Who’s in charge?

Both Malaysians and foreigners alike reading all these reports must be shaking their heads in utter bewilderment at the way our government works.

Leaving aside the sometimes asinine nature of these remarks, don’t they realize that nine of our own diplomats and their families are being held hostage by a reckless, ruthless and unpredictable regime and that in such a situation quiet diplomacy must be given the time and the space to go forward?

With the well-being of our citizens at stake, they should know better than to try to score brownie points with unnecessary if not silly remarks.

Most of these issues – the disposal of the body, the fate of North Korean citizens in the country, the future bilateral relationship – are undoubtedly going to feature in the negotiations between Wisma Putra and the North Korean mission here; it only makes Wisma Putra’s job that much harder if our ministers keep jumping in this way. One has to wonder as well how much weight the Prime Minister’s instructions now carry and even whether the Prime Minister has lost control over his own cabinet.

How not to manage a crisis

Of course, it may be that the remarks of our ministers were somehow misreported. The general decline in professional standards that is increasingly evident across the board naturally affects the media as well. However, having witnessed too many silly statements on this and other matters over the years from our senior officials, it is more than likely that the fault lies with the officials themselves.

Whatever it is, somebody ought to write a book on how not to manage a crisis based on Malaysia’s continuing response to our very own North Korean saga.

 

The Padang Rengas Debate


March 20, 2017

COMMENT: I liken this Padang Rengas debate to  Gunfight at OK Coral. It is an encounter between old gunfighter looking for his last hurrah and a young, ambitious and astute gunslinger who knows that his adversary is no longer fast on the draw.  Advantage Nazri Aziz.

Image result for Din Merican

The debate has been aptly described as a proxy fight between Tun Dr. Mahathir (Mentor) and our incumbent Prime Minister Najib Razak (Mentee).  For Najib, this debate is  also a convenient diversion from his massive political troubles arising mainly from his failure to come to grips with  the 1MDB fiasco and the lies he and his supporters told the Malaysian public and the world .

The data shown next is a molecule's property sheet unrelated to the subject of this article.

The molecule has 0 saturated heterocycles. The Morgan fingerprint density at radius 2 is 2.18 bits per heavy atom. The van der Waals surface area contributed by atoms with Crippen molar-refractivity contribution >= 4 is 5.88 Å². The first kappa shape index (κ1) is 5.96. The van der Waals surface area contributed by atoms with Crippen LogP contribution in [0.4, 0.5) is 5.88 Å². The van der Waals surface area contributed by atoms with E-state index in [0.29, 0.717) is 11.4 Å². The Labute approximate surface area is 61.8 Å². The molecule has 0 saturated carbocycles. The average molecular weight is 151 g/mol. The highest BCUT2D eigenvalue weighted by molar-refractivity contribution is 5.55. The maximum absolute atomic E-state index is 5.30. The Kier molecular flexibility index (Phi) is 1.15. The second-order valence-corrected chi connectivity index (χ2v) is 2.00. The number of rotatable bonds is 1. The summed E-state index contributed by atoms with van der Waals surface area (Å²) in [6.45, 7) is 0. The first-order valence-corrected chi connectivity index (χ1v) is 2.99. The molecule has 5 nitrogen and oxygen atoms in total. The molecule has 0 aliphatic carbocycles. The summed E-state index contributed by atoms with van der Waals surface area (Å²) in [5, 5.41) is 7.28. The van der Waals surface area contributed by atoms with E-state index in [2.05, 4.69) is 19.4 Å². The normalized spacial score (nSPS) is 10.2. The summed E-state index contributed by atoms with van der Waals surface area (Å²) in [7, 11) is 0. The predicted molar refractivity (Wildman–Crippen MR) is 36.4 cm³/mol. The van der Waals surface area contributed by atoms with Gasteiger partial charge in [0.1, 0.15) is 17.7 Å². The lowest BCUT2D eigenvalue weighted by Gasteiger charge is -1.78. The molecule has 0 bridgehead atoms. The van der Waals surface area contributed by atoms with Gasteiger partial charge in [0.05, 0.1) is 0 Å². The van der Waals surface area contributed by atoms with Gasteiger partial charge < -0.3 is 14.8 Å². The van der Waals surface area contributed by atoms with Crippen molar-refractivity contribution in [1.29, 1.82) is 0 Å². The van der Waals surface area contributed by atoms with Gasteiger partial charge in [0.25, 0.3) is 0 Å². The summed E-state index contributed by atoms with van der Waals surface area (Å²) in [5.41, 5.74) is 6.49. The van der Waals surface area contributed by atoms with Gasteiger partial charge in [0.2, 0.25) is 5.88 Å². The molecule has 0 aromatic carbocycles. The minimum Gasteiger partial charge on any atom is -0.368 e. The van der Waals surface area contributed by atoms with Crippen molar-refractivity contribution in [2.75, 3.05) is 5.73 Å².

I have never agreed with Nazri’s politics, and  neither have I understood the motives of the former Prime Minister who ruled Malaysia with an iron fist for 22 years and left office in a huff leaving in his wake a shattered nation whose institutions of governance have been irreparably damaged.Why the need for this debate in the first place?

It was my good fortune to know both Tun Dr. Mahathir Mohamad and Datuk Seri Nazri Aziz.  I followed their political careers very closely over several years. I  admired their political survival skills and  recognize their service to our country.  Both are strong and competent people -centered leaders. However, I think,  Tun Dr. Mahathir has finally met his match. By exploiting  the man’s oversized ego, the younger politician is able to draw his nonagenarian opponent to his home ground, thereby giving himself a psychological advantage.  That Tun Dr. Mahathir should take the bait surprises me. 

I know the Tun to be a  sharp strategic thinker. It is clear  to me that  age has caught up with the former Prime Minister as it must with men and women of his and my generation.We are all slowing down and taking stock of and reflecting on our lives but not the Tun.

My intellectual friend, Dr Khoo Boo Teik, who authored  a book, Paradoxes of Mahathirism: An Intellectual Biography of Mahathir Mohamad, is right in saying that Tun Dr. Mahathir Mohamad is an engima. –Din Merican

The Padang Rengas Debate: A Verbal Lambast  between Two Generations

by Jocelyn Tan @www.thestar.com.my

The debate between Tun Dr. Mahathir Mohamad and Datuk Seri Nazri Aziz next week is expected to be fiery but not as explosive as the former PM’s confrontation with the Otai Reformasi gathering.

Image result for Mahathir-Nazri Debate

PADANG Rengas in Perak is hardly the sort of place where one would expect a political debate to take place, much less, a debate between a former Prime Minister and the Tourism Minister.